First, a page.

Since cannabinoids are essentially non-existent in today’s typical diets, are we now starved of cannabinoids? Some researchers believe yes.
Everyone has their own personal reasons for why they take CBD supplements. Every day, more people discover how incorporating daily servings of CBD oil into their routine provides positive benefits that keep them at their best.
Some arrive at CBD supplements after hearing about the concept of endocannabinoid deficiency and how it may be an underlying reason for why they’re not feeling well.
Spend a few minutes with us to learn about endocannabinoid deficiency and how it may affect you.
Review of the Endocannabinoid System
Before diving into an explanation of endocannabinoid deficiency, it’s important that you’re familiar with your body’s endocannabinoid system and the important role in plays in maintaining your health and wellness. So let’s do a quick review.
This system works by synthesizing neuromodulatory lipids called endocannabinoids, a class of active compounds that interact with cannabinoid receptors found on cells throughout your central and peripheral nervous systems and immune system. When endocannabinoids bind with, or block, these cannabinoid receptors, they elicit chemical responses designed to keep the body and its functions in balance.
Anytime one of your functions gets out of whack, the endocannabinoid system goes to work, synthesizing the necessary endocannabinoids to bind with or block cannabinoid receptors to return those functions back into balance, or homeostasis.
You can see why a properly functioning endocannabinoid system is so crucial.
What is Clinical Endocannabinoid Deficiency?
Endocannabinoid deficiency, which is commonly referred to as clinical endocannabinoid deficiency among the research community, is a relatively new theory presented by medical cannabinoid experts. The theory attempts to explain why, in some cases, the endocannabinoid system is unable to properly keep the body in balance.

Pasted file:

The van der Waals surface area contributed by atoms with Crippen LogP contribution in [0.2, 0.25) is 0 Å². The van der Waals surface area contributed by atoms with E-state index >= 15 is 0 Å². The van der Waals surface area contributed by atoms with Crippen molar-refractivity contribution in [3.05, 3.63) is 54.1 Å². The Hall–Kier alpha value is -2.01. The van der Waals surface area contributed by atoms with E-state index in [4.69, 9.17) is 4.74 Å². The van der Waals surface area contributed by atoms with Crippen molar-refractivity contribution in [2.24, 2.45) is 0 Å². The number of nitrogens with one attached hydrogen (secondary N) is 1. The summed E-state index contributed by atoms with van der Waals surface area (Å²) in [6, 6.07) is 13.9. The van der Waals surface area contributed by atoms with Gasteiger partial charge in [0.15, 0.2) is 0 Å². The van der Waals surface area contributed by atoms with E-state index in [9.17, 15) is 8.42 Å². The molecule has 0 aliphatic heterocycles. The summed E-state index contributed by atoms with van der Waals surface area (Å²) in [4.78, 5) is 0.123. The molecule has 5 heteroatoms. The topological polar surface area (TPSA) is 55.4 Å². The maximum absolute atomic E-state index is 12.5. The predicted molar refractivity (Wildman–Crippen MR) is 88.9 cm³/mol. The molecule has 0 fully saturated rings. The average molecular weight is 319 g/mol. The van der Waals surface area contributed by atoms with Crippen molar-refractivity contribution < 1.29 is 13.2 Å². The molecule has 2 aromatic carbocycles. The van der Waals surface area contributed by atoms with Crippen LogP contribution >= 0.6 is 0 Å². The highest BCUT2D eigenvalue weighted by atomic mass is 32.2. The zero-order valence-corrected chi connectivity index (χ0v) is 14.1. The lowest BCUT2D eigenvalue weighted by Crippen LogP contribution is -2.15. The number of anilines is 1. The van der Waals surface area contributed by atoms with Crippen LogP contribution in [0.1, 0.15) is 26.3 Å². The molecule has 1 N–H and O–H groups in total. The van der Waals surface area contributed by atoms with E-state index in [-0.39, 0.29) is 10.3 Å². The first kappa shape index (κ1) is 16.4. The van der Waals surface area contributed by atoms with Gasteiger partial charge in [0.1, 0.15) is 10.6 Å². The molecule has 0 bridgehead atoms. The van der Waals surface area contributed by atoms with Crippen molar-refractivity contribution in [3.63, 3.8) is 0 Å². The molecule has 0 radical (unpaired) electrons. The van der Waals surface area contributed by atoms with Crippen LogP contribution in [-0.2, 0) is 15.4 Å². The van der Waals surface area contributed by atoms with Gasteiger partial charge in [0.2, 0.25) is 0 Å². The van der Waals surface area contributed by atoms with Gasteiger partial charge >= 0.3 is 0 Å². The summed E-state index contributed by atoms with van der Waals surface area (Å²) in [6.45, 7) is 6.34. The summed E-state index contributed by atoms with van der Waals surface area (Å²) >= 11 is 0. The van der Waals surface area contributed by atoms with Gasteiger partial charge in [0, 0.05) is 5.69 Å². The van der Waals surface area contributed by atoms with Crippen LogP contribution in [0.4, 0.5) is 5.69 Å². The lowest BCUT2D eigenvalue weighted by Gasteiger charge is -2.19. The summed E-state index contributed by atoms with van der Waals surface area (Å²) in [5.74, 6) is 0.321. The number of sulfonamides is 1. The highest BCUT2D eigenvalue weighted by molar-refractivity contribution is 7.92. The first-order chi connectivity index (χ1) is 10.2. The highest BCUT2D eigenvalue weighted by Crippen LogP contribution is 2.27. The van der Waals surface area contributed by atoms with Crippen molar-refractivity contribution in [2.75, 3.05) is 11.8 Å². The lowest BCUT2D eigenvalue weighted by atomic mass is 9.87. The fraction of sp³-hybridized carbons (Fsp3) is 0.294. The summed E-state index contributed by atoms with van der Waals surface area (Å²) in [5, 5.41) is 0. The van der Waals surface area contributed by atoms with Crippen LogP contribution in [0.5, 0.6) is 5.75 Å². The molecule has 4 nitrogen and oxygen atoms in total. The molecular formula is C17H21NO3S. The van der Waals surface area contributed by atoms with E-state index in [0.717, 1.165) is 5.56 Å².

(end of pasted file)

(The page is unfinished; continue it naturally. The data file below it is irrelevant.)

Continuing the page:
First introduced by renowned cannabinoid researcher Dr. Ethan Russo in 2004, the theory of clinical endocannabinoid deficiency suggests that in some cases the body doesn’t produce enough endocannabinoids for the endocannabinoid system to function properly.
Russo had been analyzing published studies and noticed that people diagnosed with certain conditions had a tendency to have lower levels of endocannabinoids. In his research review, he went on to suggest that a deficiency in endocannabinoids could explain why some conditions develop.
Russo then took it a step further. He suggested that supplementing the body with cannabinoids could possibly be beneficial for addressing endocannabinoid deficiency.
While more research is needed before the endocannabinoid deficiency can be proven, the theory could explain why some conditions and symptoms develop and perhaps how to prevent or manage them.
Supplementing with Plant-Derived Cannabinoids
For those who are potentially experiencing a deficiency in cannabinoids, there could be a solution. Cannabinoids are not only obtainable from the body. In fact, they can be found in three places:
- Produced naturally by the human body (endocannabinoids)
- Formed by plants (phytocannabinoids)
- Created artificially in the lab (synthetic cannabinoids)
Yes, cannabinoids can also come from plants. For example, CBD, or cannabidiol, is a plant-derived cannabinoid found in plants like flax, Echinacea, and in higher amounts in cannabis plants like hemp. Cannabis alone contains more than 100 different naturally occurring cannabinoids.
When cannabinoids come from plants, they’re called phytocannabinoids. These plant-derived compounds share a similar molecular structure to endocannabinoids, which allows them to activate the endocannabinoid system by interacting with its network of cannabinoid receptors.
It is thought that the reason people have become “starved” of cannabinoids and are experiencing a deficiency is due to plant-derived cannabinoids having been removed from the contemporary human diet. For example, while hemp had once been widely used in the U.S., over the past few decades it has become difficult to find, causing CBD and the plant’s other natural cannabinoids to essentially disappear from the food chain.
Russo and other researchers have suggested that introducing cannabinoids, such as those found in plants, into our systems may be able to support the endocannabinoid system’s efforts in bringing the body back into balance.
It’s no secret that many CBD consumers worldwide are experiencing the natural balancing benefits of supplementing their systems with cannabinoids. Many of our customers have shared how they now use our CBD oil products as part of their healthy lifestyles.
Learn More about Cannabinoids and the Endocannabinoid System
You can learn even more about phytocannabinoids like CBD and the role your endocannabinoid system plays in keeping your body running at its best by visiting the Dixie Botanicals® blog.
Think you can benefit from cannabinoid supplements? Start your daily CBD routine today by visiting our online shop.